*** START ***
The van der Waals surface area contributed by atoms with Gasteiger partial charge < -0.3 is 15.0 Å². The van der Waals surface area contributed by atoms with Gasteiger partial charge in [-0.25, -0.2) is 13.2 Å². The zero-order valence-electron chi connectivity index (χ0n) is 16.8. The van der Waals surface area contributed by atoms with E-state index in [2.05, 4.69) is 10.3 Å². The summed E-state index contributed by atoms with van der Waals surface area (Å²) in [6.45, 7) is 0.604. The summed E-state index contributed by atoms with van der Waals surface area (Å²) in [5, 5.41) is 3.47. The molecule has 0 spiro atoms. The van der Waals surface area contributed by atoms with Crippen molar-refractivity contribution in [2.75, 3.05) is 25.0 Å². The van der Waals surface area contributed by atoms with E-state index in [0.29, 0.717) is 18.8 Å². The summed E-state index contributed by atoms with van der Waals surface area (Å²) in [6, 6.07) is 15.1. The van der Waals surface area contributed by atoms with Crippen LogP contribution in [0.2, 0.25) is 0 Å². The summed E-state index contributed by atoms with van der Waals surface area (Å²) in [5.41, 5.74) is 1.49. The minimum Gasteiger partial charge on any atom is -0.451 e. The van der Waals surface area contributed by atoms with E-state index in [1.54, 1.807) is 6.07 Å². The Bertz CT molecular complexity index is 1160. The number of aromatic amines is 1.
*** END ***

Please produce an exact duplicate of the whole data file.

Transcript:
The van der Waals surface area contributed by atoms with Gasteiger partial charge < -0.3 is 15.0 Å². The van der Waals surface area contributed by atoms with Gasteiger partial charge in [-0.25, -0.2) is 13.2 Å². The zero-order valence-electron chi connectivity index (χ0n) is 16.8. The van der Waals surface area contributed by atoms with E-state index in [2.05, 4.69) is 10.3 Å². The summed E-state index contributed by atoms with van der Waals surface area (Å²) in [6.45, 7) is 0.604. The summed E-state index contributed by atoms with van der Waals surface area (Å²) in [5, 5.41) is 3.47. The molecule has 0 spiro atoms. The van der Waals surface area contributed by atoms with Crippen molar-refractivity contribution in [2.75, 3.05) is 25.0 Å². The van der Waals surface area contributed by atoms with E-state index in [0.29, 0.717) is 18.8 Å². The summed E-state index contributed by atoms with van der Waals surface area (Å²) in [6, 6.07) is 15.1. The van der Waals surface area contributed by atoms with Crippen LogP contribution in [0.2, 0.25) is 0 Å². The summed E-state index contributed by atoms with van der Waals surface area (Å²) in [5.41, 5.74) is 1.49. The minimum Gasteiger partial charge on any atom is -0.451 e. The van der Waals surface area contributed by atoms with E-state index in [1.54, 1.807) is 6.07 Å². The Bertz CT molecular complexity index is 1160. The number of aromatic amines is 1.